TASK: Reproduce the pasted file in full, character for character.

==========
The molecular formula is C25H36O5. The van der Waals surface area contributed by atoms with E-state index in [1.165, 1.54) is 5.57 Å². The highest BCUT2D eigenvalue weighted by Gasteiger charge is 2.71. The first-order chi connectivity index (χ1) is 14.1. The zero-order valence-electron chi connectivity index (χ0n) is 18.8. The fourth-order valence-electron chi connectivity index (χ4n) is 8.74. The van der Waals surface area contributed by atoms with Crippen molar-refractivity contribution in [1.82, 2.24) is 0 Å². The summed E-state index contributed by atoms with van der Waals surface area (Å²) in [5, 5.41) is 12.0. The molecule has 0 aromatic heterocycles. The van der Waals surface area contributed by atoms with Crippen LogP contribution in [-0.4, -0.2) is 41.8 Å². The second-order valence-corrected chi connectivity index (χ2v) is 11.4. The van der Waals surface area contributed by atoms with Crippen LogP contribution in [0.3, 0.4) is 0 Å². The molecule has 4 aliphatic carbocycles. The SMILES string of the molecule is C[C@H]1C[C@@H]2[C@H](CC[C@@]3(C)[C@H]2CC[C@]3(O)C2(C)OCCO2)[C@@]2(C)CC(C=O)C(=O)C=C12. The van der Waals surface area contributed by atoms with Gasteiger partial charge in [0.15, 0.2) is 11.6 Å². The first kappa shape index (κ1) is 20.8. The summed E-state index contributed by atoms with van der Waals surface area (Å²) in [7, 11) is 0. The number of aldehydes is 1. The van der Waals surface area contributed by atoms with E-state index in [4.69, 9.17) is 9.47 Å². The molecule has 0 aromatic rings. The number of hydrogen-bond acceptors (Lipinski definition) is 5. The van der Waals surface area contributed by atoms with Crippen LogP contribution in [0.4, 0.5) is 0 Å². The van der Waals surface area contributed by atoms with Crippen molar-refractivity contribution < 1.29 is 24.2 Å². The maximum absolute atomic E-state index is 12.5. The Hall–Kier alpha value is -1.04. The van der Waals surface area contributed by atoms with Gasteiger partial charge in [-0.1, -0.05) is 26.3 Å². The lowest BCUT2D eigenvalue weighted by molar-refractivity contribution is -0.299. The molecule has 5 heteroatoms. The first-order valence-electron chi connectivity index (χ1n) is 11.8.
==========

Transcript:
The molecular formula is C25H36O5. The van der Waals surface area contributed by atoms with E-state index in [1.165, 1.54) is 5.57 Å². The highest BCUT2D eigenvalue weighted by Gasteiger charge is 2.71. The first-order chi connectivity index (χ1) is 14.1. The zero-order valence-electron chi connectivity index (χ0n) is 18.8. The fourth-order valence-electron chi connectivity index (χ4n) is 8.74. The van der Waals surface area contributed by atoms with Crippen molar-refractivity contribution in [1.82, 2.24) is 0 Å². The summed E-state index contributed by atoms with van der Waals surface area (Å²) in [5, 5.41) is 12.0. The molecule has 0 aromatic heterocycles. The van der Waals surface area contributed by atoms with Crippen LogP contribution in [-0.4, -0.2) is 41.8 Å². The second-order valence-corrected chi connectivity index (χ2v) is 11.4. The van der Waals surface area contributed by atoms with Crippen LogP contribution in [0.3, 0.4) is 0 Å². The molecule has 4 aliphatic carbocycles. The SMILES string of the molecule is C[C@H]1C[C@@H]2[C@H](CC[C@@]3(C)[C@H]2CC[C@]3(O)C2(C)OCCO2)[C@@]2(C)CC(C=O)C(=O)C=C12. The van der Waals surface area contributed by atoms with Gasteiger partial charge in [0.15, 0.2) is 11.6 Å². The first kappa shape index (κ1) is 20.8. The summed E-state index contributed by atoms with van der Waals surface area (Å²) in [7, 11) is 0. The number of aldehydes is 1. The van der Waals surface area contributed by atoms with E-state index in [4.69, 9.17) is 9.47 Å². The molecule has 0 aromatic rings. The number of hydrogen-bond acceptors (Lipinski definition) is 5. The van der Waals surface area contributed by atoms with Crippen LogP contribution in [0.4, 0.5) is 0 Å². The van der Waals surface area contributed by atoms with Crippen molar-refractivity contribution < 1.29 is 24.2 Å². The maximum absolute atomic E-state index is 12.5. The Hall–Kier alpha value is -1.04. The van der Waals surface area contributed by atoms with Gasteiger partial charge in [-0.1, -0.05) is 26.3 Å². The lowest BCUT2D eigenvalue weighted by molar-refractivity contribution is -0.299. The molecule has 5 heteroatoms. The first-order valence-electron chi connectivity index (χ1n) is 11.8.